News: DMN's JJT:Man in motion: Cowboys to keep Johnson on move

Discussion in 'News Zone' started by Charles, Jun 4, 2004.

  1. Charles

    Charles Benched

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    Man in motion: Cowboys to keep Johnson on move

    Offense has receiver lining up in different positions

    09:32 PM CDT on Friday, June 4, 2004

    By JEAN-JACQUES TAYLOR / The Dallas Morning News

    IRVING –
    Keyshawn Johnson is going to be on the move this season.

    Cowboys offensive coordinator Maurice Carthon is going to have the 32-year-old veteran receiver lined up at flanker. And split end. And in the slot.

    You might even see him in the backfield from time to time.

    Johnson will get his first opportunity to practice the different things he'll be doing this season on Saturday, when the Cowboys begin a three-day minicamp at the club's Valley Ranch training complex.

    "We're not going to let people take me out of the game," Johnson said. "They're going to be looking for me on every play wondering where I am.

    "We're going to game-plan defensive backs and see what they can and can't do. They're not going to line me up in the same spot every time like the Bucs did."

    Johnson usually lined up at split end in Tampa Bay's offense.

    The Cowboys hope that moving Johnson around will make it difficult for teams to double cover him, because they don't know where he's going to line up from play to play. That should create some one-on-one opportunities for receivers Terry Glenn, Antonio Bryant and tight end Jason Witten.

    "Teams are going to have to honor his presence," quarterback Quincy Carter said. "He's a big-play threat, and he can hurt you on third down.

    "I can see Keyshawn's presence on the field really creating some opportunities for Terry Glenn on the outside with his speed."

    That's because if teams double cover Johnson with the free safety or the weakside linebacker when Johnson is at split end, Glenn is going to find himself with single coverage on the other side if teams use the strong safety as an eighth run defender.

    If teams choose to play the strong safety in coverage, then the Cowboys will have an opportunity to run the ball against seven-man fronts.

    Either way, coach Bill Parcells should be pleased because those matchups favor the Cowboys.

    But Johnson's biggest contribution might come in the slot, when the Cowboys use formations with three receivers, especially on third down.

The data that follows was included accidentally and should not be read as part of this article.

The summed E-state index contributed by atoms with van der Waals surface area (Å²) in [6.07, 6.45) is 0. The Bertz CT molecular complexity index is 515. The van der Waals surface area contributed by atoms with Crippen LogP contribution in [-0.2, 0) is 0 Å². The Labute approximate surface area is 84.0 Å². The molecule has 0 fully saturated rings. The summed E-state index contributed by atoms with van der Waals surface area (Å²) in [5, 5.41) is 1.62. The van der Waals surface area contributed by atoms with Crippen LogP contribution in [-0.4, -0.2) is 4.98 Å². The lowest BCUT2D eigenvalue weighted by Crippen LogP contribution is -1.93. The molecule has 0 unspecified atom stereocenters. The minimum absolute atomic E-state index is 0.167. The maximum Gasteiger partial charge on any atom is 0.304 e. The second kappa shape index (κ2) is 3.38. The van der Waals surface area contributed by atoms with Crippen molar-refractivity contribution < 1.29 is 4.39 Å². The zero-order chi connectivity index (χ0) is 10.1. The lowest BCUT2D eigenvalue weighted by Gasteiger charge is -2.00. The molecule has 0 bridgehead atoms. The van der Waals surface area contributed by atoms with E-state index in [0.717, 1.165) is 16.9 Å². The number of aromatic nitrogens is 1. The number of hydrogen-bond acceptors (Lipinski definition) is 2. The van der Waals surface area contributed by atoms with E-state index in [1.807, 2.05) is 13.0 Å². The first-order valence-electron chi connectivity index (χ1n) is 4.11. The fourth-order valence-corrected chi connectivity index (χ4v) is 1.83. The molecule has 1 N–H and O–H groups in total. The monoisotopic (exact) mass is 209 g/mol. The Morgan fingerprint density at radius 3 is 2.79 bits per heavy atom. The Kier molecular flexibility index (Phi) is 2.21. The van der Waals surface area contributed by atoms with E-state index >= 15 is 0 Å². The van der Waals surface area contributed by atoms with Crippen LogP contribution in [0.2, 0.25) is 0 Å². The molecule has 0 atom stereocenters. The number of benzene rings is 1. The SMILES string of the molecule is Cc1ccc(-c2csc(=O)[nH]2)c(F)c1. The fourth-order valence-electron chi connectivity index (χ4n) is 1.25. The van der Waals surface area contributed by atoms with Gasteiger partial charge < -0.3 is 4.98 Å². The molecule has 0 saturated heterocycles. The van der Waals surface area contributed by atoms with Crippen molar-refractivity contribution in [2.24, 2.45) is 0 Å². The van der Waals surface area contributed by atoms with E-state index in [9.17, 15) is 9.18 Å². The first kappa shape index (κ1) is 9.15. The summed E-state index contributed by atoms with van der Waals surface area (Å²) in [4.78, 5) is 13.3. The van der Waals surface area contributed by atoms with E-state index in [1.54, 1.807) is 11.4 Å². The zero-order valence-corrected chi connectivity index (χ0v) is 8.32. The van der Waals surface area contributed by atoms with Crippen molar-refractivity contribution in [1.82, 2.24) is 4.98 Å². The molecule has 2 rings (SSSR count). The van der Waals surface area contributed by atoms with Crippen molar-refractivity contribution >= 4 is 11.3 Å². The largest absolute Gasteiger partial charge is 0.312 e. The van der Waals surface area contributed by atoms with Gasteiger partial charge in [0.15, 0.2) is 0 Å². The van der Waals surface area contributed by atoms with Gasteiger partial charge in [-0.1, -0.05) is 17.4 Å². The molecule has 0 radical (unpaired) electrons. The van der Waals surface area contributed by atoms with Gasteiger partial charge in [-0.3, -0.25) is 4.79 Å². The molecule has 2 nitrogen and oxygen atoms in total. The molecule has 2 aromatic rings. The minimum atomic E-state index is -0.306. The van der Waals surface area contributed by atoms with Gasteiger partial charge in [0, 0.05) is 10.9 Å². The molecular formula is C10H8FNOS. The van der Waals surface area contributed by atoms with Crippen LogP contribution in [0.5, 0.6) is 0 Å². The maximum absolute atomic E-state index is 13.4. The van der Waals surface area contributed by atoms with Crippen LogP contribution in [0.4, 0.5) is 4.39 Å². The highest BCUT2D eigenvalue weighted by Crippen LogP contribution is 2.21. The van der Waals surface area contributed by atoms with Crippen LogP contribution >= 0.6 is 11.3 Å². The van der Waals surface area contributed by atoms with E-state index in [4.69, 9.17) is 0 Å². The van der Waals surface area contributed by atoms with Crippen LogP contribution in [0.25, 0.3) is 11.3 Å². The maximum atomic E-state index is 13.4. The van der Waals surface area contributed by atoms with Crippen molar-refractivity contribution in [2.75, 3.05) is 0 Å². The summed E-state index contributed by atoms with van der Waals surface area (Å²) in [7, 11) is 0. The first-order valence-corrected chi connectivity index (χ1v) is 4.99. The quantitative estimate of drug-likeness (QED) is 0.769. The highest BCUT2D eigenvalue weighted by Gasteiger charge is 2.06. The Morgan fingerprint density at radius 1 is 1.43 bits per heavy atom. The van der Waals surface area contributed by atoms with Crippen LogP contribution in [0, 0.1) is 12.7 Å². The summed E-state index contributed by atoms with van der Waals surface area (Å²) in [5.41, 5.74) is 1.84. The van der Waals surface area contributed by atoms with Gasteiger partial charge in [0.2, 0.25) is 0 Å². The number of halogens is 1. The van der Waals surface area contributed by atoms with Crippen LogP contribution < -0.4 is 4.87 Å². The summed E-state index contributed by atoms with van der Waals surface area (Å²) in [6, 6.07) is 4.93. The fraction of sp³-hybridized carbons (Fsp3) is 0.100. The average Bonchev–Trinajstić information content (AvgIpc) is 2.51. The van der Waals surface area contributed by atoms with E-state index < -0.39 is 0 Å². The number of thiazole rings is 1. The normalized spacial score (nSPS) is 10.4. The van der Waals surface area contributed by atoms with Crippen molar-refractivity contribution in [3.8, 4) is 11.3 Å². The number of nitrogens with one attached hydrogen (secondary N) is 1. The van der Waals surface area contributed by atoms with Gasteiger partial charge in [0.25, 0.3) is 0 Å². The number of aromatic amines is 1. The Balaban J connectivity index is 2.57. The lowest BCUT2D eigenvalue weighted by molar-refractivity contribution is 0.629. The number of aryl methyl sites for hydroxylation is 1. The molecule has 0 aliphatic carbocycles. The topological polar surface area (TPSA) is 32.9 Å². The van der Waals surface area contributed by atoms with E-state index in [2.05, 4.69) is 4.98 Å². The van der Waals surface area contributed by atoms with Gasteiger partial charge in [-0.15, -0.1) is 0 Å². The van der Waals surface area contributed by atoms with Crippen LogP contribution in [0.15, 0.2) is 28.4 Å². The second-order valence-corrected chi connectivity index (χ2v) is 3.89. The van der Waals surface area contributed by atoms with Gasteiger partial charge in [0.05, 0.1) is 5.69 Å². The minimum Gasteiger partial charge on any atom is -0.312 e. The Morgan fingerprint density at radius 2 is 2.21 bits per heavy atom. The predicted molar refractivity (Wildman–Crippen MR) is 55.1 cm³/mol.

When Johnson is in the slot, defensive backs can't play bump-and-run because he's off the line of scrimmage.

    And if they do get their hands on Johnson at the line of scrimmage, he is big enough at 6-4 and 220 pounds to get where he wants to go. Finally, Johnson will give Carter a big target on slants and curls that sustain drives on third down, because Johnson doesn't mind the traffic in the middle of the field.

    In fact, he thrives on making plays in the middle of the field.

    "The best guy in the slot is me – not Terry Glenn," Johnson said. "If they double me, then he's got man [coverage] on the outside.

    "I'm too strong for those guys in the slot, even if they get their hands on me. And if they miss me, it's over. They might be fast, but no matter how much catch-up speed you have, you're going to lose because I'm going to be changing directions at the top of the route, and a lot of fast guys can't do that."

    Johnson carried the ball seven times in his first two seasons with Parcells. He has not carried the ball in the last three seasons.

    "I'm going to get to run the ball this year," Johnson said. "Bill used to give me the ball. The other day he asked me, 'Can you still run a reverse?'"

    "I told him I need to work on the handoffs, but I can still do it. Even if I gain half a yard, it's OK because that's one more thing the defense has to account for."

    Johnson said lining up in several positions won't tax him mentally, because he's always been a student of the game.

    "I haven't been able to put it down like I have for all of these years without studying," Johnson said. "I'm the first to get in and the last to leave."

    Johnson spends hours each week studying tape and dissecting his opponents for weaknesses.

    For each divisional opponent the Cowboys play this season, Johnson will study each game from last season and each game that team has played before they face Dallas.

    Johnson will study the top four cornerbacks and the linebackers who play in pass coverage.

    "I want to know if they're aggressive, which means they want to play, and I have to turn my game up a couple of notches," said Johnson, "or if they're going to stay away from all physical confrontations."

    Johnson, who wants to gain 1,300 yards receiving this season, is optimistic because he's comfortable in Dallas.

    He's playing for Parcells, his favorite head coach. And Todd Haley, his favorite position coach.

    Add Carthon, also a member of the Jets' staff from 1997-2000, and it's easy to see why Johnson is poised to have one of the best seasons of his career.

    "I'm in a comfort zone," he said. "I know if I drop a ball, they're going to come right back to me. I don't have to prove nothing. I can just be who I am."

    E-mail jjtaylor@**************
  2. Smith22

    Smith22 Well-Known Member

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    Nice column by JJT. Thanks for the post.
  3. Charles

    Charles Benched

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    Wow. What an Ego

    Everything large in Texas.
  4. dallasfaniac

    dallasfaniac Active Member

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    After the past few years, I don't wanna hear anything about dropped passes.
  5. junk

    junk I've got moxie

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    Man, if KJ could play half as good as he talked he would be breaking records all over the place.
  6. big dog cowboy

    big dog cowboy THE BIG DOG Staff Member

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    I still believe the swap of Galloway for Key was a good more for us. And it isn't even close.
  7. jterrell

    jterrell Penguinite

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    I agree. KJ needs to shut up but if he fights for the ball and catches more than every other pass that hits his hands he will be an improvement.